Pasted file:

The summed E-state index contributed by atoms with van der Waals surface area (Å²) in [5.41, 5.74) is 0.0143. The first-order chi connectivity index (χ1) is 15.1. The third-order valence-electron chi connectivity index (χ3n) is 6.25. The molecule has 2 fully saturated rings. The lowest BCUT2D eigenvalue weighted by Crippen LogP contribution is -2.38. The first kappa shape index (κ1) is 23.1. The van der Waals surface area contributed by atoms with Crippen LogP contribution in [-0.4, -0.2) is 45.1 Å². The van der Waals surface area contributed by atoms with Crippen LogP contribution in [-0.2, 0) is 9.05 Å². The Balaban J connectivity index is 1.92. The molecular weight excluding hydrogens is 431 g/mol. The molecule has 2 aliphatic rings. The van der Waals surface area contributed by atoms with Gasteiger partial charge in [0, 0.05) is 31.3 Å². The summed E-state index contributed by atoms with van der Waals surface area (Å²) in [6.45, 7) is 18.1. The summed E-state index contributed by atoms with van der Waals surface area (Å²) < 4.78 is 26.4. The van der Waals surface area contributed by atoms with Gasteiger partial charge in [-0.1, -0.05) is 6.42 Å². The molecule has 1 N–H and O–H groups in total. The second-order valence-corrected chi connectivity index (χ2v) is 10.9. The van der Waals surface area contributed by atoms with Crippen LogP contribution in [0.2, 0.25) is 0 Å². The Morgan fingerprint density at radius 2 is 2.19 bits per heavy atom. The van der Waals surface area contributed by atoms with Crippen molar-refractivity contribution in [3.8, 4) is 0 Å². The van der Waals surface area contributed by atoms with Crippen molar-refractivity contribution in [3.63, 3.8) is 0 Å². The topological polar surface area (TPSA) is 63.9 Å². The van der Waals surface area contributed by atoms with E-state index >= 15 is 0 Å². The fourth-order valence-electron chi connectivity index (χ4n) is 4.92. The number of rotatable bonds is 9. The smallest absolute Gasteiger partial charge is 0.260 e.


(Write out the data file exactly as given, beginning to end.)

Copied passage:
The summed E-state index contributed by atoms with van der Waals surface area (Å²) in [5.41, 5.74) is 0.0143. The first-order chi connectivity index (χ1) is 15.1. The third-order valence-electron chi connectivity index (χ3n) is 6.25. The molecule has 2 fully saturated rings. The lowest BCUT2D eigenvalue weighted by Crippen LogP contribution is -2.38. The first kappa shape index (κ1) is 23.1. The van der Waals surface area contributed by atoms with Crippen LogP contribution in [-0.4, -0.2) is 45.1 Å². The van der Waals surface area contributed by atoms with Crippen LogP contribution in [-0.2, 0) is 9.05 Å². The Balaban J connectivity index is 1.92. The molecular weight excluding hydrogens is 431 g/mol. The molecule has 2 aliphatic rings. The van der Waals surface area contributed by atoms with Gasteiger partial charge in [0, 0.05) is 31.3 Å². The summed E-state index contributed by atoms with van der Waals surface area (Å²) in [6.45, 7) is 18.1. The summed E-state index contributed by atoms with van der Waals surface area (Å²) < 4.78 is 26.4. The van der Waals surface area contributed by atoms with Gasteiger partial charge in [-0.1, -0.05) is 6.42 Å². The molecule has 1 N–H and O–H groups in total. The second-order valence-corrected chi connectivity index (χ2v) is 10.9. The van der Waals surface area contributed by atoms with Crippen LogP contribution in [0.2, 0.25) is 0 Å². The Morgan fingerprint density at radius 2 is 2.19 bits per heavy atom. The van der Waals surface area contributed by atoms with Crippen molar-refractivity contribution in [3.8, 4) is 0 Å². The van der Waals surface area contributed by atoms with Crippen molar-refractivity contribution in [3.63, 3.8) is 0 Å². The topological polar surface area (TPSA) is 63.9 Å². The van der Waals surface area contributed by atoms with E-state index >= 15 is 0 Å². The fourth-order valence-electron chi connectivity index (χ4n) is 4.92. The number of rotatable bonds is 9. The smallest absolute Gasteiger partial charge is 0.260 e.